In Glasgow the social housing stock is managed by a Housing Association gathering 68 housing organisations. The city has developed a strong partnership involving the public bodies, housing associations and third sectors in order to achieve a consistency and quality prevention activity. The work focuses on the partnership across sectors and on minimising the conflict/inconsistency within the system.
Ljubljana works on preventing evictions through the Public Housing Fund (PHF) which deals with 4200 rental housing units. The PHF has designed ‘in-house’ preventive measures (reminders, instalments, residential unit grants etc.), external mediation actions, and preventing evictions activities in partnership with NGOs and social care centres. The measures implemented in partnership with NGOs were included in the housing plan of the municipality.
Newcastle has an Active Inclusion partnership to deliver coordinated services to prevent homelessness. It addresses primary prevention (information for beneficiaries of welfare rights, debt and homelessness), secondary prevention (advise for residents at risk) and crisis intervention (emergency housing 727 rooms).
Strategic approach to preventing evictions and homelessness
The visiting cities had exchanged views on the challenged and success factors that are similar to Viennese context. The common key aspects indentified by the participants were:
·       Insufficient social housing stock and land supply which lead to low levels of social and affordable housing;
·       Fast growing of housing prices;
·       Mismatch between law and local circumstances.
Success factors
·       Cooperation between different public services;
·       Development of tools for early intervention;  
·       The use of data in understanding the demand and better distribution of resources.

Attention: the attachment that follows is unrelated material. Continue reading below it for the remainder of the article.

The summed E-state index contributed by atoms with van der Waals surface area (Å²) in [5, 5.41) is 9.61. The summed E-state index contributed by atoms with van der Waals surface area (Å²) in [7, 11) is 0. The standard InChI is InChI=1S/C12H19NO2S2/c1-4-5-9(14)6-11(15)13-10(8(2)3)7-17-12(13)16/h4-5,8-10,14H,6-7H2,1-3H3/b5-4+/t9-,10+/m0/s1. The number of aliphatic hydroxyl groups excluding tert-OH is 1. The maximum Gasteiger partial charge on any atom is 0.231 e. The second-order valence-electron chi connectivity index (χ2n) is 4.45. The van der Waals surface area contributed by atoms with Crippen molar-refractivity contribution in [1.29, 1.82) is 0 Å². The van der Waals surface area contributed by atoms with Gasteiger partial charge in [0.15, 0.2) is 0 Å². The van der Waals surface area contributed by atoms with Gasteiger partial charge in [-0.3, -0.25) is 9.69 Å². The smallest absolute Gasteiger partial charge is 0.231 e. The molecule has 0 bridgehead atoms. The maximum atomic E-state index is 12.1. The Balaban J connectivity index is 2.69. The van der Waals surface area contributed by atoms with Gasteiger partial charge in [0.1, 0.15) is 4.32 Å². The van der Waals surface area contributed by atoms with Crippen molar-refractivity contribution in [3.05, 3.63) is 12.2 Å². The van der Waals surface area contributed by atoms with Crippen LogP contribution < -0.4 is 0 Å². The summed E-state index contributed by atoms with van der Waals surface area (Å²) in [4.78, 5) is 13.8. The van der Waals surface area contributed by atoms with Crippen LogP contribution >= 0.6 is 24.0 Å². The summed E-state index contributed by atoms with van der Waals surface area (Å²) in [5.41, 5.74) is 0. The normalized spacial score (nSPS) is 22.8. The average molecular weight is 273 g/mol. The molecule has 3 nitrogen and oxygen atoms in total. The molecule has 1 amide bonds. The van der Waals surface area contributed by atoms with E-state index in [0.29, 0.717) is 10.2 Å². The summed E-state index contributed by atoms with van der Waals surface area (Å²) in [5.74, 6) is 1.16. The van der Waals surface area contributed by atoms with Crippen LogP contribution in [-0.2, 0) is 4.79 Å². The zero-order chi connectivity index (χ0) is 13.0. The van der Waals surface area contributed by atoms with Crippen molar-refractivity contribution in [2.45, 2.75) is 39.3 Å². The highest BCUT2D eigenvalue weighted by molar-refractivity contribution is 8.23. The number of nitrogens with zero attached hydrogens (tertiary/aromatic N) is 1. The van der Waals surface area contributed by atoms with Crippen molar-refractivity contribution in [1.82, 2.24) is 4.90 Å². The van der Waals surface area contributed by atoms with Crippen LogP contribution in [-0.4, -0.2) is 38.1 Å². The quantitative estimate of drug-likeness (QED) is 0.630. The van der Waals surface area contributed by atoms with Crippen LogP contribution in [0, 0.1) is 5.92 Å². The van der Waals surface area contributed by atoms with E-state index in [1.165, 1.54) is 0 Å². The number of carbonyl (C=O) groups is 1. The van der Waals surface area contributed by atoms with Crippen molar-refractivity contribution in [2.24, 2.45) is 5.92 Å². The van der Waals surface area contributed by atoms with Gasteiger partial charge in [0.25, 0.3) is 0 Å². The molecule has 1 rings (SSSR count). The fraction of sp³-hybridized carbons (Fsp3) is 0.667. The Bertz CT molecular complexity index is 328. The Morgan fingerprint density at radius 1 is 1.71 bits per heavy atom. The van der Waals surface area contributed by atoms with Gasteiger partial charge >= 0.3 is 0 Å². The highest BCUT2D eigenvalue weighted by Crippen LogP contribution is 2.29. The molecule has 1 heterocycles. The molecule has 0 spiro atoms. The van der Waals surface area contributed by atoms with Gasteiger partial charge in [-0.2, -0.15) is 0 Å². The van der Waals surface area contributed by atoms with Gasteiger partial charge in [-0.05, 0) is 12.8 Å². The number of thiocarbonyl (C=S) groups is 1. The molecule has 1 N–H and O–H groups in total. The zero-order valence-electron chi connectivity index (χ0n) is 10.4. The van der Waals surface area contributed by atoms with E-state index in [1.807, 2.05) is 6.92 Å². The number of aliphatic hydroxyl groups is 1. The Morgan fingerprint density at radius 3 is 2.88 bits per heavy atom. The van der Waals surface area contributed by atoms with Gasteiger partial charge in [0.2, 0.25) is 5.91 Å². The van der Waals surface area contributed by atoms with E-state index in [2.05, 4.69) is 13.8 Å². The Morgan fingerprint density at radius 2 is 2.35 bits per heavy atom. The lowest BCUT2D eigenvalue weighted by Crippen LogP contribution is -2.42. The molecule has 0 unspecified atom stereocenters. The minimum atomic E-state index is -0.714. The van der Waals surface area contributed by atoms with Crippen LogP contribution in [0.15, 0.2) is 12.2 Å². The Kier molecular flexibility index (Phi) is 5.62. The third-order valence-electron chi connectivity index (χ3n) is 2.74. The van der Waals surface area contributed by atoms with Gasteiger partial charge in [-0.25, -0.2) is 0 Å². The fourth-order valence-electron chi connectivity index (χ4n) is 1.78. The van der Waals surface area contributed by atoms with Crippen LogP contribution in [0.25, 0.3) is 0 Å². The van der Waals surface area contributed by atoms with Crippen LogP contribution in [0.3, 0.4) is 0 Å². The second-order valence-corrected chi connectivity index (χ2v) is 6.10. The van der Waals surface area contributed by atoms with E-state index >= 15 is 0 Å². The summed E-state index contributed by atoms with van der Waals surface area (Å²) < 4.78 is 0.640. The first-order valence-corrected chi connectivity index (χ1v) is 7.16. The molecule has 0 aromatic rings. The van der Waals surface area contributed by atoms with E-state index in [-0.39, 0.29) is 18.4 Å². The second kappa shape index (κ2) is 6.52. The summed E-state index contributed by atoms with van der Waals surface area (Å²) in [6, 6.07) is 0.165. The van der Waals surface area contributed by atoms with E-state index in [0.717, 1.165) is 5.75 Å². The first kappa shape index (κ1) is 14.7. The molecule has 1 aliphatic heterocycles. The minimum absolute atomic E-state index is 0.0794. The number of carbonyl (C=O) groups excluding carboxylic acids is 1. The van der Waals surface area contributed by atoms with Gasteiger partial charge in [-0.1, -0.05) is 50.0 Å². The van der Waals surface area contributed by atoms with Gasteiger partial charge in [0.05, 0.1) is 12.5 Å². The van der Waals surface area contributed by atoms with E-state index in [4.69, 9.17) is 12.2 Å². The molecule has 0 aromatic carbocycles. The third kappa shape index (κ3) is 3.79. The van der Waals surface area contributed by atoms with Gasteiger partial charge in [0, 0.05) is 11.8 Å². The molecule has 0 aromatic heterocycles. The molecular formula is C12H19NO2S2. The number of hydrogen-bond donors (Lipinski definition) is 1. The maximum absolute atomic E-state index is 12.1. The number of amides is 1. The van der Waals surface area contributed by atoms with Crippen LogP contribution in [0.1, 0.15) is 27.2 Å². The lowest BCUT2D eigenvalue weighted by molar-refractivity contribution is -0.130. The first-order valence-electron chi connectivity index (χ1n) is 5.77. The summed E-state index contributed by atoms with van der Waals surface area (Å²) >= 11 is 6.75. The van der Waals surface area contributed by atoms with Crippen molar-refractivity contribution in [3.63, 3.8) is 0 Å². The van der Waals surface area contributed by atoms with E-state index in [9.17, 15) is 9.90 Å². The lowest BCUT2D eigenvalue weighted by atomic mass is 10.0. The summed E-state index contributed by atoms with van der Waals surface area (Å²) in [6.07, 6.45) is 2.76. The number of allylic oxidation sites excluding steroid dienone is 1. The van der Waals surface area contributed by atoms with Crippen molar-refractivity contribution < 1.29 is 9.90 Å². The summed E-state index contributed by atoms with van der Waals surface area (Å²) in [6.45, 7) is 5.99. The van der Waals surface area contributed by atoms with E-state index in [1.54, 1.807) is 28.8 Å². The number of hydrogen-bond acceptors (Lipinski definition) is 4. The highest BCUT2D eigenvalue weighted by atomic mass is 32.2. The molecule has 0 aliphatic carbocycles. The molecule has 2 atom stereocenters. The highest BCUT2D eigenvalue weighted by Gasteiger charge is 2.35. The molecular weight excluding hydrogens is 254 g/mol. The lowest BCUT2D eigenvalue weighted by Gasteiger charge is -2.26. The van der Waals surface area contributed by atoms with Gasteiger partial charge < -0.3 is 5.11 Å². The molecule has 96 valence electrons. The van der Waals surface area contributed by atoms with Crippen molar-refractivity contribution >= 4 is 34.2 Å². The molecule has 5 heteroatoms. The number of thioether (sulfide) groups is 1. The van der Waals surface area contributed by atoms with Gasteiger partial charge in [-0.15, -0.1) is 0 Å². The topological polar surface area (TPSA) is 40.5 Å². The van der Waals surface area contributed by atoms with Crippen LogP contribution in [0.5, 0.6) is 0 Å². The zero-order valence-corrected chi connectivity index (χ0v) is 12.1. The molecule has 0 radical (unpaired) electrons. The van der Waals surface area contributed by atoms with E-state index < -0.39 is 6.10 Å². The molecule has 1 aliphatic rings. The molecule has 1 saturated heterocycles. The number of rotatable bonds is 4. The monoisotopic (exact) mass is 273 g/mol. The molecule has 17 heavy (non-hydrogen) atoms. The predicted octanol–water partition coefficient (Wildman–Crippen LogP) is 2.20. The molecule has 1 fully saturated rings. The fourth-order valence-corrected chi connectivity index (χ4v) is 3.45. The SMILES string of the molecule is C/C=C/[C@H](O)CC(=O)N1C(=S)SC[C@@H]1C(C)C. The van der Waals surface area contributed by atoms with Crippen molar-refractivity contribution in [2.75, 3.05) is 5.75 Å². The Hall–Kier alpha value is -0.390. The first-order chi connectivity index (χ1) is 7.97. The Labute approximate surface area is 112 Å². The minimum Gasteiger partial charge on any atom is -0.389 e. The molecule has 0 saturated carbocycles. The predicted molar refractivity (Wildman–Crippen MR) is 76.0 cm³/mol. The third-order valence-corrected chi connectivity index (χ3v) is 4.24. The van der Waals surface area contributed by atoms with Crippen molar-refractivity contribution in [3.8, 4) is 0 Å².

Smart solution to prevent homelessness
The participating cities have elaborate a set of smart solution based on lesson learned and identified key factors, on how cities can improve their preventing evictions and homelessness systems and polices. The main highlights are:
1.    Reinforcing prevention work by developing solution for a proactive approach and for early intervention.
2.    Increasing the public investment in social infrastructure - social and affordable housing.
3.    Developing person-focused solutions through identifying and tackling the cross-cutting issues.
4.    Building consensus and encourage cooperation between stakeholders (among public services and also between public services and NGOs, private providers etc.).
5.    Introducing one-stop-shop for accessible housing and preventing eviction that are accessible.
6.    Prioritizing investment in qualitative prevention measures, rather than quantitative measures. 
7.    Non-discriminatory housing services and polices, especially to specific social groups like migrants, refuges, single parents etc.
During the event, the working groups (WG) homelessness and housing have met to discuss about the future plans and also to elect the coordinators of the WGs. The newly elected chair and vice chair of working group homelessness are Gordon Smith (Glasgow), respectively Dobroslawa Janas (Poznan). The working group housing has reconfirmed Susanne Bauer (Vienna) as chair and Javier Buron (Barcelona) as vice chair.

EUROCITIES staff contact

Patricia Couti